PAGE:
Canadian suppliers join fight to save fish farms
Suppliers to the fish farming sector in Canada have formed a new campaigning organisation to lobby against government plans to shut the industry down along part of the Pacific coast.
The Canadian Aquaculture Suppliers Association has been formed to promote the small and medium enterprises that stock and equip Canada’s aquaculture sector.
A federally registered non-profit organisation, the Association will encourage the growth of Canada’s aquacultural sector, advance the role suppliers play in the industry and be an advocate to protect the thousands of jobs aquaculture suppliers provide to Canadian families.
The Association is asking the federal government to support confidence-building measures, such as meaningful and timely salmon farming licence renewals, that will promote job creation and investments in British Columbia and Atlantic Canada.
Moreover, it said, the government should reassess its decision not to renew salmon farm licences in the Discovery Islands, on the west coast. This decision threatens Canadian food security, local jobs and businesses, the Association argued. Joyce Murray, who was appointed as Fisheries Minister after her predecessor Bernadette Jordan failed to win re-election, has said she stands by the Discovery Islands decision.
In British Columbia, 20 percent of all jobs in salmon farming are held by Indigenous peoples, and 80 percent of current production is under agreement with First Nations communities. It is estimated that the federal government’s decision to halt the renewal of the Discovery Islands permits has resulted in some CAN $1.4bn (£820m) in planned national investment being frozen.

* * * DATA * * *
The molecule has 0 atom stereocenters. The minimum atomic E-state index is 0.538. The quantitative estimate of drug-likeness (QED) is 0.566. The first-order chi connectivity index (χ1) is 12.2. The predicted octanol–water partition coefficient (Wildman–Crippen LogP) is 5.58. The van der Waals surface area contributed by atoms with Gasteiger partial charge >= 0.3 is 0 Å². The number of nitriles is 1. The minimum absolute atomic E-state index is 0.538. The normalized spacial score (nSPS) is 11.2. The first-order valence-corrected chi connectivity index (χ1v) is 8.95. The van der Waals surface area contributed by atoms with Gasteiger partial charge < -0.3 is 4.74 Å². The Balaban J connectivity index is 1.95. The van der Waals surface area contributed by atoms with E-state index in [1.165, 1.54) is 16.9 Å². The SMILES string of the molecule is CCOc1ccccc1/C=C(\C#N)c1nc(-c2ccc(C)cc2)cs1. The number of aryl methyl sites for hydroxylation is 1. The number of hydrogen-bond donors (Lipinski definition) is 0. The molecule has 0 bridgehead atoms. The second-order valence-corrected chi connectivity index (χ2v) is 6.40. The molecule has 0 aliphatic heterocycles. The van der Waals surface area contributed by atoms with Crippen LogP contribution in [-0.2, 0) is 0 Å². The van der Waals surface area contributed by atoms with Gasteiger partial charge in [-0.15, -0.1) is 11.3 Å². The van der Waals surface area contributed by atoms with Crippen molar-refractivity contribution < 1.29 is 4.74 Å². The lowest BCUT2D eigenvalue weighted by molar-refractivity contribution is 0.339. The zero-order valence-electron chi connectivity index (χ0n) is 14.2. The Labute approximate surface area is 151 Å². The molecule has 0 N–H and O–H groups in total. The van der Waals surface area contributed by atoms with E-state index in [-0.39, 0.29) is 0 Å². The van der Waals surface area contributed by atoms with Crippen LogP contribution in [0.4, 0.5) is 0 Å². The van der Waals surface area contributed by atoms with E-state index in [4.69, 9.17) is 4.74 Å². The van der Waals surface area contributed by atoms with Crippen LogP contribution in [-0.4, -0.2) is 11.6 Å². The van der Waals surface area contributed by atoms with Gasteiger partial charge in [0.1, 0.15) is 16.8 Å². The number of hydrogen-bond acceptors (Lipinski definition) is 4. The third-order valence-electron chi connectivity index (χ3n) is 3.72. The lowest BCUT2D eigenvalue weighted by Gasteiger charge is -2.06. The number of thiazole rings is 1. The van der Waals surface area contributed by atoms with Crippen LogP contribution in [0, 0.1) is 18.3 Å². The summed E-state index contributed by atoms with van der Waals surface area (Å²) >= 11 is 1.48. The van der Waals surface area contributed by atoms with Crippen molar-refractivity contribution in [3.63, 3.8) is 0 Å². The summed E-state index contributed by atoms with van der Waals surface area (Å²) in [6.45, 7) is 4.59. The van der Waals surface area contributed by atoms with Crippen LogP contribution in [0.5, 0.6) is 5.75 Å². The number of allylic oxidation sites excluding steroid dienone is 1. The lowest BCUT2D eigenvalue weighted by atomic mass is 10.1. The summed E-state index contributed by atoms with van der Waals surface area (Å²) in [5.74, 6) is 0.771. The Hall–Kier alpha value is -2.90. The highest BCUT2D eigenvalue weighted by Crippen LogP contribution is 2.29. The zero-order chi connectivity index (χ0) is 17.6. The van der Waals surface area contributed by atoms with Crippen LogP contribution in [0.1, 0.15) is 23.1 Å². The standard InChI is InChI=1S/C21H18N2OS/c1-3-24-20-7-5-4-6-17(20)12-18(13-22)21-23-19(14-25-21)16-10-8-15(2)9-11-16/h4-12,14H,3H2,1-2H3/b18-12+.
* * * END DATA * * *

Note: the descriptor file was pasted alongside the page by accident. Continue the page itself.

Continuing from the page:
“Those who supply our nation’s aquaculture sector directly employ thousands of Canadians, including in communities where jobs are scarce and economic opportunity is limited,” said Ben James, the Association’s president. “Aquaculture represents a great opportunity for Canada on both the Atlantic and Pacific coasts and for businesses who wish to become part of this sustainable growth industry.”
More than 20,000 Canadians are employed in aquaculture throughout Canada, including in some 250 Indigenous communities, and approximately CAN $5.2bn (£3bn) in annual economic activity is attributed to the industry.
“I’ve been involved in BC’s salmon industry for over 40 years and have witnessed the benefits that aquaculture brings to our people and traditional territories,” said Richard Harry, executive director of the Aboriginal Aquaculture Association, Chief of the Homalco First Nation and owner of a company that provides net cleaning services to a salmon farm. “Aquaculture provides Indigenous Canadians with economic opportunities and well-paying jobs, drastically reducing unemployment in many small, coastal communities. Without aquaculture, and specifically farmed salmon, I know many people who will have difficulties in finding work.”
“Aquaculture is providing much-needed jobs and economic investment here in Newfoundland – in communities where the shutdown of traditional wild fishing industries resulted in large-scale unemployment,” said Cathy Wiseman, business manager at Aqua Sol Enterprises Inc, a company that provides composite tanks and piping to aquaculture producers. “We need to encourage sustainable aquaculture here in the Atlantic provinces as well on the West Coast. As a small business, the industry is helping us grow and provide employment for those in our community.”